Sunday, August 29, 2010

Practice of Medicine

My two month stint of Family Medicine has come to an end. Observing both the corporate and private practice side of things has offered a new perspective into this particular specialty and medicine in general.

Family Medicine

Family Medicine encompasses a little bit of everything. As a result, this leaves me a little uncertain how to best prepare for my upcoming shelf exam. There are the usual chronic diseases with a some acute illnesses, occasional small surgical procedures and the rare emergency. The clinical preferences of doctors are not always the preferred methods of diagnosis and treatment, and yet we are expected to know both. At least in the classroom setting, we knew what we were going to see on the exam. The clinical shelf exams, on the other hand, seem a bit more ambiguous.

It is easy to see a patient, ask them to explain their history, and perform a physical exam. The tough part is narrowing the differential diagnosis down to a select few pathologies, choosing the optimal tests to identify the real problem, and providing a treatment that will ultimately help the patient. On paper there is only one right answer, but in the real world the rules tend to have a little more freedom. The "practice of medicine," as students know it, is comprised of physician observation, trial, and error.

Every day I am learning more what it means to be "practicing" medicine. There isn't always a perfect solution and we may not have the answer to every patient inquiry. Nonetheless, we put our best educated guess on the table to be tested like any good experimenter would. We celebrate when we are correct in our assumptions and scratch our heads if wrong. Medicine is always evolving and we are simply trying to keep up. It is OK to "not know." Accepting that as a physician is hard, knowing that as a student relieves a lot of undue stress. After all, we are expected to make mistakes and learn from them.

Question of the Week
A 36 year old patient is brought in complaining of palpitations. Upon physical exam, you notice an irregular rate. He says he feels hot, anxious, and is tremulous. Thyroid studies yield elevated thyroid hormones. TBG is below normal. Examination of the neck is unremarkable. Which of the following is likely to be found in the patient?

A. A 20 year history of alcohol abuse
B. Exposure of the neck to radiation 20 years ago
C. A family history of heart disease
D. A personal history of Parkinson disease
E. None of the above

Answer & Explanation 

Sunday, August 22, 2010

Culture Shock

Enfermera, hable por favor! 

The abrupt realization that I was in a clinic with lots of Spanish speaking patients had now become evident. The first few days had me shocked when the providers would yell those words down the hall for a translator who would arrive moments later.

Lessons in Living

Initially, I had no idea what to expect. With so many foreign patients frequenting this long standing walk-in clinic, translation was a normal part of the experience. The patients never seem to mind and usually chuckle at the doctor's attempts to communicate translated or not. His clientele of all backgrounds has come to love the medicine he practices which has been evidenced to me time and time again. When they tell me he has been their doctor since they were born, the doctor reminds them that's not long at all. He has taken care of six generations in some families!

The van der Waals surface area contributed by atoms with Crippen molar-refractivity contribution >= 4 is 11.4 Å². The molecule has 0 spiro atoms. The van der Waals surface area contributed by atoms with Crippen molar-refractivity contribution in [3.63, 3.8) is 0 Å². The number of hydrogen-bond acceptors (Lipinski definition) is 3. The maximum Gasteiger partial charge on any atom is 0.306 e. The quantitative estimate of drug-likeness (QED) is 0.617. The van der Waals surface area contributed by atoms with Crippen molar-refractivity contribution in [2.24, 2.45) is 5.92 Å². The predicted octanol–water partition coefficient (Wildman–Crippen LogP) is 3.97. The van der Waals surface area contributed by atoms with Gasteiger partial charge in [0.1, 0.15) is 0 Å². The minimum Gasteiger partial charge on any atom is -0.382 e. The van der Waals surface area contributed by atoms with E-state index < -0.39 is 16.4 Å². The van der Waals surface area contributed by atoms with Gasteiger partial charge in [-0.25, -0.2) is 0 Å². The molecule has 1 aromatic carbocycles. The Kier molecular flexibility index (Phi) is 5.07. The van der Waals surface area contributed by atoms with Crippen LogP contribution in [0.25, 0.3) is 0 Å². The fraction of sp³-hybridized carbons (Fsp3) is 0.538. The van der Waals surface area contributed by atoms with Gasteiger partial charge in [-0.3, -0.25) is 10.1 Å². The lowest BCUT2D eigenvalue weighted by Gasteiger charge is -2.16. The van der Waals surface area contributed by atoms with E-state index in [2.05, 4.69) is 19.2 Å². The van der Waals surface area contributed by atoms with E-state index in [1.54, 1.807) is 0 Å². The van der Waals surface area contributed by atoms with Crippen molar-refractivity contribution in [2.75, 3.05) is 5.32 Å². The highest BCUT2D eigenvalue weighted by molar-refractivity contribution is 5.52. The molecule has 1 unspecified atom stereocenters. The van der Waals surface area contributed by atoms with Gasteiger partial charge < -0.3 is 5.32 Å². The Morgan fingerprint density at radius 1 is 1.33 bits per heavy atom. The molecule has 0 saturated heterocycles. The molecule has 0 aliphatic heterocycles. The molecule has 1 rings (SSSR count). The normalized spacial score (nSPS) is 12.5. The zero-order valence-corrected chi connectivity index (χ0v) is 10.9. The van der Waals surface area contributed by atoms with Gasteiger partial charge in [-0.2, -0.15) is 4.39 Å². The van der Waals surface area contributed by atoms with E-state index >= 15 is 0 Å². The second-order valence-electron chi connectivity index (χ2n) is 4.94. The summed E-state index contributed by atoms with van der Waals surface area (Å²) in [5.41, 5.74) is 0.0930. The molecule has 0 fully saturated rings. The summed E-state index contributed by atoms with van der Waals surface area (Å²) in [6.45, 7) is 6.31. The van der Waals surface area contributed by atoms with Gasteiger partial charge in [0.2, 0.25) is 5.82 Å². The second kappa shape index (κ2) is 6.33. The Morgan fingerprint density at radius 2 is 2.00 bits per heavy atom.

When I'm asked what kind of doctor I want to be (usually referring to specialty), I reply "a good one." I don't think that means I will practice perfect medicine or always be right, but to me it means I will be appreciated for what I can do. The patients determine a doctor's reputation in the community, not the doctor. No matter their socioeconomic standing, they deserve adequate care and if they are satisfied, word will spread. This month in family medicine has been a unique experience in caring for patients medically and even more so in cultural awareness. All I can think is that one day it will by my turn to make a difference, will I rise to the occasion?

Question of the Week

A researcher is investigating the distribution of goblet cells in the respiratory system. She injects dye that will be picked up by goblet cells into an animal model. Where is the dye most likely to be absent?

A. Intrapulmonary bronchi
B. Larynx
C. Nasopharynx
D. Terminal bronchioles
E. Trachea
Answer & Explanation

Sunday, August 15, 2010

Controversial Medicine

Microscopic science is hard to keep up with and the debate of ethical standards in relation to stem cells is still out for debate. On which side of the fence do you stand when it comes to organically derived medical procedures?

Stem Cells

I was recently asked to comment on a case between the FDA and two physicians vying for a new stem cell procedure. The orthopedists posit that they are using a procedure that implements host stem cells to repair orthopedic conditions. Their opponent, the FDA, argues that when these cells are returned to the patient's body they are considered a drug and not part of the patient's body. If the cells are to be classified as therapeutic drugs, a different set of guidelines is to be followed and FDA approval must be obtained for patient safety.

The physicians claim that the procedure is safe and has no place in the courts as the cells are simply being returned to their original host, but they are willing to fight the FDA to prove their point. Dr's Centeno and Schultz issued this press release about Regenerative and the FDA. If you knew there was a procedure that was safe and used your body to bring optimal recovery, would you be willing to take part even if it was new medical therapy? The thought of not enduring surgery to get results may actually be very comforting to some. To learn more about how patients can still avoid the need for invasive orthopedic surgery, see Regenexx SD link.